FIGS. 5A through 5C are schematic views illustrating a first packaging embodiment for packaging the components which when assembled will form the tool box 10. In this first embodiment the upper parts 12A and 12B are connected to their respective lower parts 11A and 11B. Referring to FIG. 5A, one of the lids, for example lid 14 would be placed upside down and one of the upper-lower half units, for example 11A and 12A would be placed therein with the end wall 22 adjacent lid end wall 64. Referring to FIG. 5B, the other unit 11B, 12B would then be turned upside down and positioned to straddle one of the side walls, for example 23 and 42 of the first unit. The units are then pushed against each other end-to-end and side-to-side to minimize the space taken up by these units.
Finally, as shown in FIG. 5C the other lid 15 would be placed over the top of the bottom piece 120.
It will be evident that in this embodiment a relatively large central space is formed within the two units. This space would be utilized to accommodate small accessories including for example connector plate 30, central piece 13, one or more trays 70 and other accessories such as boxes of bolts, instructions or the like.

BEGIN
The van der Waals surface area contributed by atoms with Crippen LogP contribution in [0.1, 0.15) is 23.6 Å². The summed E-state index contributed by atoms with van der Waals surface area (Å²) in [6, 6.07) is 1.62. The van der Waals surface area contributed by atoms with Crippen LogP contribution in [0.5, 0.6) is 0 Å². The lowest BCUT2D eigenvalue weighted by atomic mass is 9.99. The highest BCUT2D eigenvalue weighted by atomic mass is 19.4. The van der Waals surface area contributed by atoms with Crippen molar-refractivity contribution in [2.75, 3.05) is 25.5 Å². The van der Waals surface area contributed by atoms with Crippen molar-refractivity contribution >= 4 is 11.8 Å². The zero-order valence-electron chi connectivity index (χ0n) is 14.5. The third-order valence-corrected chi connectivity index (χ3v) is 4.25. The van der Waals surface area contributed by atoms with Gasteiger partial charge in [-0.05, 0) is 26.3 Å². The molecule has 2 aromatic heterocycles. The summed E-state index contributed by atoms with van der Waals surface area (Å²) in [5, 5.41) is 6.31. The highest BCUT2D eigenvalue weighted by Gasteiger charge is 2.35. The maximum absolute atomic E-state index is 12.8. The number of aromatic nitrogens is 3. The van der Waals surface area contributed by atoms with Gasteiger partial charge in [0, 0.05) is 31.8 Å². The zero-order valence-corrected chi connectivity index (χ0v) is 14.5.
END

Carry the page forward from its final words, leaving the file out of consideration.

FIG. 6 shows in cross section the fully packaged embodiment of FIG. 5C within an outer container 90 as it would be shipped in commerce. The large central space 91 is shown in FIG. 6.
In this embodiment, the length of the package the direction perpendicular to the plane of FIG. 6 is 39 inches. Referring to FIG. 6, for any of the truck models described in FIG. 2, the width of this package is 20 1/4 inches and the height is 131/4 inches. This gives a girth of 67 inches. Adding this girth to the length of 39 inches, this package meets the 108 inch limit for intrastate shipping by United Parcel Service.